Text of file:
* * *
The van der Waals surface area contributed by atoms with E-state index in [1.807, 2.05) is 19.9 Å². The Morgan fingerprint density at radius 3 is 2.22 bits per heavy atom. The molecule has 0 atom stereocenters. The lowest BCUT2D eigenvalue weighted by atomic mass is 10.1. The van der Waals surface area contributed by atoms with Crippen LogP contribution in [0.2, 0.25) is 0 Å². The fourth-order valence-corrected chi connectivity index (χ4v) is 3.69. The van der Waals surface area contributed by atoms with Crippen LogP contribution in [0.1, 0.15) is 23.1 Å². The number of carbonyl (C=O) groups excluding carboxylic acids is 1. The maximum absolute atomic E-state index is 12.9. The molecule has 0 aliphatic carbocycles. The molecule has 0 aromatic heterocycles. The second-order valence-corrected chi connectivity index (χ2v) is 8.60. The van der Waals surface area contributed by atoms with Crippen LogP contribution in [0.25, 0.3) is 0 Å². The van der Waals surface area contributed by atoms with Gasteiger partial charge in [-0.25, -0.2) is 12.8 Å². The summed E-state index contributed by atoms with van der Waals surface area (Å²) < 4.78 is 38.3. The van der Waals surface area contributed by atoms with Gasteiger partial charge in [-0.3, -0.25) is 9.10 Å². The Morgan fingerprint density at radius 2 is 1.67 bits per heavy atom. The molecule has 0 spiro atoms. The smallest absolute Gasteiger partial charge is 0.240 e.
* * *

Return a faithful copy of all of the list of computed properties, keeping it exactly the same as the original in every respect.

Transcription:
The van der Waals surface area contributed by atoms with E-state index in [1.807, 2.05) is 19.9 Å². The Morgan fingerprint density at radius 3 is 2.22 bits per heavy atom. The molecule has 0 atom stereocenters. The lowest BCUT2D eigenvalue weighted by atomic mass is 10.1. The van der Waals surface area contributed by atoms with Crippen LogP contribution in [0.2, 0.25) is 0 Å². The fourth-order valence-corrected chi connectivity index (χ4v) is 3.69. The van der Waals surface area contributed by atoms with Crippen LogP contribution in [0.1, 0.15) is 23.1 Å². The number of carbonyl (C=O) groups excluding carboxylic acids is 1. The maximum absolute atomic E-state index is 12.9. The molecule has 0 aliphatic carbocycles. The molecule has 0 aromatic heterocycles. The second-order valence-corrected chi connectivity index (χ2v) is 8.60. The van der Waals surface area contributed by atoms with Crippen LogP contribution in [0.25, 0.3) is 0 Å². The van der Waals surface area contributed by atoms with Gasteiger partial charge in [-0.25, -0.2) is 12.8 Å². The summed E-state index contributed by atoms with van der Waals surface area (Å²) < 4.78 is 38.3. The van der Waals surface area contributed by atoms with Gasteiger partial charge in [-0.3, -0.25) is 9.10 Å². The Morgan fingerprint density at radius 2 is 1.67 bits per heavy atom. The molecule has 0 spiro atoms. The smallest absolute Gasteiger partial charge is 0.240 e.